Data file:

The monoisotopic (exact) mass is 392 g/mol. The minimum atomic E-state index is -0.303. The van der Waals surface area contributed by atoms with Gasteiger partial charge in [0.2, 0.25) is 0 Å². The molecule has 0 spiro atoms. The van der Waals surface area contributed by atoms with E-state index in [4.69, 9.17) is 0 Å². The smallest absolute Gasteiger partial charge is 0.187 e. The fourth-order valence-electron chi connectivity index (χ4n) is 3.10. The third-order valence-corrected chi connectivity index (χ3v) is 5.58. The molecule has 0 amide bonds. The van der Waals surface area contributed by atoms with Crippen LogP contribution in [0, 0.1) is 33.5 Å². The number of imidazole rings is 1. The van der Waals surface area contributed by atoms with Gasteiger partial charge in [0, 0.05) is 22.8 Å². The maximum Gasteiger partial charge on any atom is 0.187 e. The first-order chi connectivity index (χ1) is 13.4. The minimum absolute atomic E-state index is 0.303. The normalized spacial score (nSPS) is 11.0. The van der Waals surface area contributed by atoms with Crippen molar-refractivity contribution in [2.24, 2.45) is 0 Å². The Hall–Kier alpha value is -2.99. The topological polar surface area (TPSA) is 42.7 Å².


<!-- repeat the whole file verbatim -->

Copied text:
The monoisotopic (exact) mass is 392 g/mol. The minimum atomic E-state index is -0.303. The van der Waals surface area contributed by atoms with Gasteiger partial charge in [0.2, 0.25) is 0 Å². The molecule has 0 spiro atoms. The van der Waals surface area contributed by atoms with E-state index in [4.69, 9.17) is 0 Å². The smallest absolute Gasteiger partial charge is 0.187 e. The fourth-order valence-electron chi connectivity index (χ4n) is 3.10. The third-order valence-corrected chi connectivity index (χ3v) is 5.58. The molecule has 0 amide bonds. The van der Waals surface area contributed by atoms with Crippen LogP contribution in [0, 0.1) is 33.5 Å². The number of imidazole rings is 1. The van der Waals surface area contributed by atoms with Gasteiger partial charge in [0, 0.05) is 22.8 Å². The maximum Gasteiger partial charge on any atom is 0.187 e. The first-order chi connectivity index (χ1) is 13.4. The minimum absolute atomic E-state index is 0.303. The normalized spacial score (nSPS) is 11.0. The van der Waals surface area contributed by atoms with Crippen molar-refractivity contribution in [2.24, 2.45) is 0 Å². The Hall–Kier alpha value is -2.99. The topological polar surface area (TPSA) is 42.7 Å².